Thursday, April 4, 2013
Death of Critically Endangered Mexican Gray Wolf Under Investigation
One might imagine that an agency called "Wildlife Services" would take on a supportive role in safeguarding wildlife. Think again. Often dubbed "the Killing Agency," this branch of the U.S. Department of Agriculture has had hackles raised among members of wildlife conservation communities for years and now a Wildlife Services employee under investigation for the death of a critically endangered Mexican gray wolf, or lobo.
According to the Albuquerque Journal, Federal officials have confirmed that a Wildlife Services employee is the subject of an investigation into the killing of an endangered Mexican gray wolf in January in the southwest corner of New Mexico. Details surrounding the lobo's death have been limited. Although spokespeople for the federal agency say that the case is under investigation, their comments do suggest that the killing was a case of mistaken identity.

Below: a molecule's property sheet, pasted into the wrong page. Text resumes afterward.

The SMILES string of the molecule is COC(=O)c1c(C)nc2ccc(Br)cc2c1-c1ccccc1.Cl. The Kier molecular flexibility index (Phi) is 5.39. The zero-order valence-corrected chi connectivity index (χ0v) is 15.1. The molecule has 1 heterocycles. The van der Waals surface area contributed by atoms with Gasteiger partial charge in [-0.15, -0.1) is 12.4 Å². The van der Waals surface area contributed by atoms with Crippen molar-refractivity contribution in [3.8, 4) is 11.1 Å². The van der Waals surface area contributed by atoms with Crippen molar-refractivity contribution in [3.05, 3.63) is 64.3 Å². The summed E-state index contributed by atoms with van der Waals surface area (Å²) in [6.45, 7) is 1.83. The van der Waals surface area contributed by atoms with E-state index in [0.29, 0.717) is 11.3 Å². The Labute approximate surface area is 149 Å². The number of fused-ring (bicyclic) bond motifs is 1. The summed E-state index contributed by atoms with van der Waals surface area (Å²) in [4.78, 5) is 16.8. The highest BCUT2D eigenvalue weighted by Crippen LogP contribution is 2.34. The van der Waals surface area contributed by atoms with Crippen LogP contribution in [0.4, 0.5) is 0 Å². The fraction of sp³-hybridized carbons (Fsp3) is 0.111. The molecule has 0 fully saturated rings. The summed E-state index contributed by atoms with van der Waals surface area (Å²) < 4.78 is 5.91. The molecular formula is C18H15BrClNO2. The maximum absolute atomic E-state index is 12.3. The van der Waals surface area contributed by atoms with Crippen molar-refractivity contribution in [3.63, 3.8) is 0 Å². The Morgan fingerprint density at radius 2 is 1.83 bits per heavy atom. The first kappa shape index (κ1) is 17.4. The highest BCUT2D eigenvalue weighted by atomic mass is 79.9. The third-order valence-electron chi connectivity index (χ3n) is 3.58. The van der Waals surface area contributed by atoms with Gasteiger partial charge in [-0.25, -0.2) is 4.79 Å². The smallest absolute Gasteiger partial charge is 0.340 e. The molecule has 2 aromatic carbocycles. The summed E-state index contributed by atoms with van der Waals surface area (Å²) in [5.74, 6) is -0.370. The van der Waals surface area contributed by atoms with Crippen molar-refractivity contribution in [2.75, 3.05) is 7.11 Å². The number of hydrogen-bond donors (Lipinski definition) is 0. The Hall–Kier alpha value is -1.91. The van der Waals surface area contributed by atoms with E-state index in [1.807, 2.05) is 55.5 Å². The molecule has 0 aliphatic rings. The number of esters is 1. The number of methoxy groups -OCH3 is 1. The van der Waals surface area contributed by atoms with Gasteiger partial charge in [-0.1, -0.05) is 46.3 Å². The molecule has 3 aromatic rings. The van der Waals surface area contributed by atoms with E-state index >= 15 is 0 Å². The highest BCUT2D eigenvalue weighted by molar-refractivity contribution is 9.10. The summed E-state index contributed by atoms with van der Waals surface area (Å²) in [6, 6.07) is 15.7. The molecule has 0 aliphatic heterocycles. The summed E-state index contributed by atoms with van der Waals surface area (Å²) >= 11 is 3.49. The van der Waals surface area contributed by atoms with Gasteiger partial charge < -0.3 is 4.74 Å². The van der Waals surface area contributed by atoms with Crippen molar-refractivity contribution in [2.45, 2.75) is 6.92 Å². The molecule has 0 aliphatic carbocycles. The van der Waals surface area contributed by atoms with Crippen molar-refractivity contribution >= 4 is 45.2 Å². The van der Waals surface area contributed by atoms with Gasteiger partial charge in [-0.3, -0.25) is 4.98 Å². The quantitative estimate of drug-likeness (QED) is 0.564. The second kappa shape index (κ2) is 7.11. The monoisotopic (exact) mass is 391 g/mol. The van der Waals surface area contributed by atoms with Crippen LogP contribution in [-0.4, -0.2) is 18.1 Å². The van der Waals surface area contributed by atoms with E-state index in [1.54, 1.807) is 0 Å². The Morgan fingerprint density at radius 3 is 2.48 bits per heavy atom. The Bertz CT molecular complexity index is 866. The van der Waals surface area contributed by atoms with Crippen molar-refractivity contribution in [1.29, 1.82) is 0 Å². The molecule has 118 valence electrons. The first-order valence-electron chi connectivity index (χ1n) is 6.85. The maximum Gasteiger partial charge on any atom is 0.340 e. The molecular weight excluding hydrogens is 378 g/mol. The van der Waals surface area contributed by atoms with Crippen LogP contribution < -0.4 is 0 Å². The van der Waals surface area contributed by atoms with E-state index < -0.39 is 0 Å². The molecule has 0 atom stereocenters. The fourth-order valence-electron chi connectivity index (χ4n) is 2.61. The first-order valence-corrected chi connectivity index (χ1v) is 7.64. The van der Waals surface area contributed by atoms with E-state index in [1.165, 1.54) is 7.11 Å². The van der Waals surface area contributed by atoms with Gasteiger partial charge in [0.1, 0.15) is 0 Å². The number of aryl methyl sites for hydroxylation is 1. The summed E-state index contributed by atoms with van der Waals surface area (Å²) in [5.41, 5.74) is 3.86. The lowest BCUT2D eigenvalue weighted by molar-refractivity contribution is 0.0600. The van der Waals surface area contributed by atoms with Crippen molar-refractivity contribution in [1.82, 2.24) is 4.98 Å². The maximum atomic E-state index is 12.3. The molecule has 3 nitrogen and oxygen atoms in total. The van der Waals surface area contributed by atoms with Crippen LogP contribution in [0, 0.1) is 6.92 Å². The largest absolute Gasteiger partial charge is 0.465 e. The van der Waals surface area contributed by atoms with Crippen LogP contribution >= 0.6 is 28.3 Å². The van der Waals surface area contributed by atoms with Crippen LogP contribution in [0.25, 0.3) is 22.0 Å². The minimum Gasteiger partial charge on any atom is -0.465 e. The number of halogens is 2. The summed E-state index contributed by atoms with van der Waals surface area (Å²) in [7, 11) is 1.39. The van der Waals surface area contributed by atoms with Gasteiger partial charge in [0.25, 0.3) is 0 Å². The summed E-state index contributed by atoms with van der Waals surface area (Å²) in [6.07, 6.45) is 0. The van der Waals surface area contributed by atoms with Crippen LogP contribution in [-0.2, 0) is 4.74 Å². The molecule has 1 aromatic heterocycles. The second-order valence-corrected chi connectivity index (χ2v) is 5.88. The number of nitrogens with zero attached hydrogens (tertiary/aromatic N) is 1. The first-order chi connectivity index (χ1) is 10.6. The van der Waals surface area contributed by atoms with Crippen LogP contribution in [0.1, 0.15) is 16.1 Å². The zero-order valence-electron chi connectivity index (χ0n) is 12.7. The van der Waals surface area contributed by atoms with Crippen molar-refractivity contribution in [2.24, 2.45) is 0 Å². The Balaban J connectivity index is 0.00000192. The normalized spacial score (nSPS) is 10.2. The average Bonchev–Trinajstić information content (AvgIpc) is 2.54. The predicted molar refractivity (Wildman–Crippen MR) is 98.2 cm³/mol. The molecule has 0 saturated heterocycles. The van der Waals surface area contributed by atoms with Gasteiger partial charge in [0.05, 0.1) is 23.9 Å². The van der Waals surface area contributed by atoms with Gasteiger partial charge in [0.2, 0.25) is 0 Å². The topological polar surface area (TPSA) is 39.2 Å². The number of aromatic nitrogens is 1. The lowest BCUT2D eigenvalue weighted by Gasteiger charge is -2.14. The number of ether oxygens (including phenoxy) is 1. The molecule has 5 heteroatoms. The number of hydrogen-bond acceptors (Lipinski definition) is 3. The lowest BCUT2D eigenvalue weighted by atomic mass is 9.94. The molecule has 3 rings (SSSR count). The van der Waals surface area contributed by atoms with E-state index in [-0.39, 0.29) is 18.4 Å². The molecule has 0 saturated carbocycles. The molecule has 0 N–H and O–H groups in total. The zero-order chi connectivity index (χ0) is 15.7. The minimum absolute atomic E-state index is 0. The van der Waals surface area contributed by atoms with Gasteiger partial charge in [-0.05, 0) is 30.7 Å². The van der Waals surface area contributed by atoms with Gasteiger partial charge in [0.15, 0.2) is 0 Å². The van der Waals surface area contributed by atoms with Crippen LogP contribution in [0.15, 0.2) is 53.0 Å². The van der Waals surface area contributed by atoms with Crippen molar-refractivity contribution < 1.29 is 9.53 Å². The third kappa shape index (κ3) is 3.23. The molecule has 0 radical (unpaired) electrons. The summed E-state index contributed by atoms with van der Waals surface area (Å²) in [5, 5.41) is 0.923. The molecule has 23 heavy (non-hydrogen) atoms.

This news comes just days after #LoboWeek, a week long movement honoring the 15th anniversary of the lobo's return to the wild, and almost a year after The Sacramento Bee revealed some staggering facts about this agency to the general public. According to WildEarth Guardians, the agency "spent nearly $1 billion to kill nearly 23 million animals using aerial guns, poisons, traps, snares, and hounds, purportedly to protect agriculture and other private interests as part of a grossly ineffective and wasteful program." WildEarth Guardians also charges that the agency's wildlife extermination programs are illegal and in 2012 filed suit to put an end to them. In response to this latest controversy surrounding Wildlife Services Michael Robinson, wolf advocate at Center for Biological Diversity, stated "The killing of any Mexican wolf is a tragedy, but this incident is magnified by the fact it appears there was an intentional effort to withhold information from the public... (this) should further raise alarm bells about the need for reform of the wildlife-killing agency.”
With just 75 known lobos on the wild landscape of the southwest, news of this death is heartbreaking and a setback on the recovery of his rare species.
Read more from Center for Biological Diversity here.